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What Makes a Young Stud of a Booby? Bright Blue Feet & Impeccable Sperm

By Patrick Morgan
May 19, 2011 11:29 PMNov 20, 2019 5:44 AM


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: It turns out that humans aren't too different from blue-footed boobies, at least when it comes to age and fertility. Researchers have recently discovered that the sperm of blue-footed boobies declines with age. And unlike humans, the blue feet of the boobies also fade with age, revealing that one reason why female boobies tend to mate with brighter-footed males is to ensure the robustness of the sperm and the health of their offspring. "The study provides us with a new way of looking at what lies behind sexual signals," lead author Alberto Velando told TIME, "pointing to the importance of sexual selection in eliminating genetic mutations." How the Heck:

What's the News

  • The researchers traveled to a breeding blue-footed booby colony in Isla Isabel, Mexico, in 2005, and after capturing over 40 males, massaged their cloacas to collect sperm and used spectrophotometers to measure the brightness of their feet.

  • Incorporating their information into a database with 20 years of data on the same colony, they discovered that the sperm of the more senescent males (over 10 years old) was more degenerated than the sperm of middle-age males (3-10 years old). As boobies get older, the DNA in their germ cells undergo oxidative stress, which causes lesions that "impede further DNA synthesis."

  • At the same time, the color of the older males' feet was a duller blue than the younger males, suggesting that "a brighter pigment indicates a level of protection against DNA damage in the male's sperm, leading females to judge the foot colour of their mate to ensure that their progeny will have of lower risk of genetic disorders."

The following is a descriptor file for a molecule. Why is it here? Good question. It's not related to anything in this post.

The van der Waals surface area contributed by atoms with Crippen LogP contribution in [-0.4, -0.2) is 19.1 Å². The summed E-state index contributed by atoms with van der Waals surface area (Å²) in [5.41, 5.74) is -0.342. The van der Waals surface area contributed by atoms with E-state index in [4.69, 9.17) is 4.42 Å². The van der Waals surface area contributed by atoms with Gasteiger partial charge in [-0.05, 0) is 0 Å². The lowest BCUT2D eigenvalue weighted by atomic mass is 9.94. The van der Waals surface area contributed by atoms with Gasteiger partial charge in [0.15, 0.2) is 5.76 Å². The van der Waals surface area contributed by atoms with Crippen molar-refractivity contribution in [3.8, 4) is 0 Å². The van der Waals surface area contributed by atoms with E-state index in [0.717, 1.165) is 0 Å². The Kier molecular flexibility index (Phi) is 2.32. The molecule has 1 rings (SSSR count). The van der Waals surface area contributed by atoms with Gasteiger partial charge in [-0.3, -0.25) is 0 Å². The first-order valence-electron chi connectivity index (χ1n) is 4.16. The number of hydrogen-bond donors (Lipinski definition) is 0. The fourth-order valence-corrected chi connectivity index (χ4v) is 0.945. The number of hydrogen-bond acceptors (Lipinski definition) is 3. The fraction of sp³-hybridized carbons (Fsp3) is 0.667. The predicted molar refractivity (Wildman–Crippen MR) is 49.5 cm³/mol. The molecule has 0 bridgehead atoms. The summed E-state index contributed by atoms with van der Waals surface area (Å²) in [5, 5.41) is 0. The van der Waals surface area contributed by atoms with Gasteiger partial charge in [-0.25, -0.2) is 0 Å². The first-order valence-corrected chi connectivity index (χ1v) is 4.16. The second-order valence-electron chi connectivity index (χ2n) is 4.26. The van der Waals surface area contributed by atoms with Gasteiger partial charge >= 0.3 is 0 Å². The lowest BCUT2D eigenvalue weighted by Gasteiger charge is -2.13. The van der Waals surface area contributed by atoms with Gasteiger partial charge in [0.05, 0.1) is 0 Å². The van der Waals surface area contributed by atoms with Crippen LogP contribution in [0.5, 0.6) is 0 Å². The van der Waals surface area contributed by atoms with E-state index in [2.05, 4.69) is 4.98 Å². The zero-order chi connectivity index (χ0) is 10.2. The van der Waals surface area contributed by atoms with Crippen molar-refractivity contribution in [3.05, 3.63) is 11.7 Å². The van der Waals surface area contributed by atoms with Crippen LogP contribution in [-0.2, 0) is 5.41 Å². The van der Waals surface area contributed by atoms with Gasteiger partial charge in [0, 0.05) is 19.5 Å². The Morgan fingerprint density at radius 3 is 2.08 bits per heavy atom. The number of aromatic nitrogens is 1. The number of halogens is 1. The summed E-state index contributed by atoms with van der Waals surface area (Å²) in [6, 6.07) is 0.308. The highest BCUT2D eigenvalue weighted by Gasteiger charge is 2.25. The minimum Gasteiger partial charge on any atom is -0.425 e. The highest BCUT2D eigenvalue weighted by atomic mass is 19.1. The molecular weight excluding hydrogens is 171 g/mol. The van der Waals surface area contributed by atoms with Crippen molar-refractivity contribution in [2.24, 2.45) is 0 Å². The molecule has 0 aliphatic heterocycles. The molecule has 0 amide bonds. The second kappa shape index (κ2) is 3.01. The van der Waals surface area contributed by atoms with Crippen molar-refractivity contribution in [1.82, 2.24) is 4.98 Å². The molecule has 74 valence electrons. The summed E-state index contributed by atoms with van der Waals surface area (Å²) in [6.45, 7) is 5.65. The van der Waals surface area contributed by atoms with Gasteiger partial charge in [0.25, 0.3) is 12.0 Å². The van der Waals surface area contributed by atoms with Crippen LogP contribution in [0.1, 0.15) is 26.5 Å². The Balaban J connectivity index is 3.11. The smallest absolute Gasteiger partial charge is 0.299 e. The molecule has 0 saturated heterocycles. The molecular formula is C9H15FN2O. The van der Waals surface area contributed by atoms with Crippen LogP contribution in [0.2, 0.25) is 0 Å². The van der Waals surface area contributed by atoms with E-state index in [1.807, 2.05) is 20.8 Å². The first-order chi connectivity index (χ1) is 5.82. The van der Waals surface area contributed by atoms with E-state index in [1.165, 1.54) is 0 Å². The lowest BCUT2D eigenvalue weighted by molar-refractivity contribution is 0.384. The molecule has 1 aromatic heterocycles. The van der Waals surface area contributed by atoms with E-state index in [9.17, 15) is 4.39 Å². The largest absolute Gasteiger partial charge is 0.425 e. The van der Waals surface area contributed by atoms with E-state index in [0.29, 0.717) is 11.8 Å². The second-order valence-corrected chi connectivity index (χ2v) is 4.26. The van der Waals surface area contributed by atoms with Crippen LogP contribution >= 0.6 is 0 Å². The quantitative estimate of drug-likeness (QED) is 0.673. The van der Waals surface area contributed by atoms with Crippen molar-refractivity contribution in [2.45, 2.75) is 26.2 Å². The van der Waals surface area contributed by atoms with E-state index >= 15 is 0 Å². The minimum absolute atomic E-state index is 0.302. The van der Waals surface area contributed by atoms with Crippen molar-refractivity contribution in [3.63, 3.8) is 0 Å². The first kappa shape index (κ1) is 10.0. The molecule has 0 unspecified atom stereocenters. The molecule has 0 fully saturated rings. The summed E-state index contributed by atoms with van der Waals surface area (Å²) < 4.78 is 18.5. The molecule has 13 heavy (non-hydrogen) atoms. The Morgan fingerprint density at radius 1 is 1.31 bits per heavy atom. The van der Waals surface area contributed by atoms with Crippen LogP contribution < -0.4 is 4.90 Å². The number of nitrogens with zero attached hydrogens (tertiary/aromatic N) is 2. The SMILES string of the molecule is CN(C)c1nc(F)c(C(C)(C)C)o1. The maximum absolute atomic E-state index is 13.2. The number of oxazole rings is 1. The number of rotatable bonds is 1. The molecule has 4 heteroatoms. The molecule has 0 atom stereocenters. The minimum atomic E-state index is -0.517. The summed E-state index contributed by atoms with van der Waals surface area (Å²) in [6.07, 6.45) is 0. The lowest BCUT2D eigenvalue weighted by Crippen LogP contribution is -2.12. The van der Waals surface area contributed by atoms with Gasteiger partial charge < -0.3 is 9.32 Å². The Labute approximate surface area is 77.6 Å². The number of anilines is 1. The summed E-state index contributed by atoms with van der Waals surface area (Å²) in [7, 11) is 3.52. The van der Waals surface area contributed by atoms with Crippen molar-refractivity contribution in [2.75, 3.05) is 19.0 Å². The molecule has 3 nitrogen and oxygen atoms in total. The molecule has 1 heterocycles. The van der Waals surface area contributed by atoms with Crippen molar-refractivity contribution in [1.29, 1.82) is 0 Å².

What's the Context:

Not So Fast: The authors concede that the boobies' feet may not change color with age: it's conceivable that colorful males---which have better sperm and are preferred by the females---just happen to die earlier than dull-footed birds, so the population of old boobies has dull feet, making it look like their feet dulled as they aged. The Future Holds: As evolutionary biologist Damian Dowling told COSMOS, "the next step is to find out how important this DNA damage is for genetic variation in nature ... We need to understand how new variations arise in nature and if new mutations are caused by senescence in the germ line." Reference: A. Velando, J. C. Noguera, H. Drummond, R. Torres. "Senescent males carry premutagenic lesions in sperm." Journal of Evolutionary Biology, 2011; 24 (3): 693 DOI: 10.1111/j.1420-9101.2010.02201.x

  • Known as Sula nebouxii to ornithologists, blue-footed boobies were first analyzed by Charles Darwin during his stint on the Galapagos Islands. These long-winged seabirds can also be found in Peru and on the Pacific coast of Mexico.

  • Blue-footed boobies are a prime animal to study links between aging and fertility because they live in remote areas, meaning that they're sheltered from many of the hazards that kill other wild animals, and that enough reach old age that researchers can actually compare significantly older boobies with younger ones.

  • Blue-footed boobies are perhaps best known for their courtship dance (shown in the video above), wherein males strut around to show off their dazzling blue feet to potential mates.

  • Before this study, scientists assumed that the germ cells of wild animals were by and large protected from DNA-damaging agents because the animals would likely succumb to diseases or predators before reaching old age. As the researchers write in their paper, "this study reports the first evidence of senescence in the germ line of a wild vertebrate."

  • In the animal world, there are thousands of different physical traits---from color, plumage, and others---that animals use in selecting their mates. Generally, sexually selected traits are associated with health in some way. In ducks, for example, it was recently shown that females tend to mate with males with brighter bills, which tend to have fewer STDs.

Image: flickr / HBarrison

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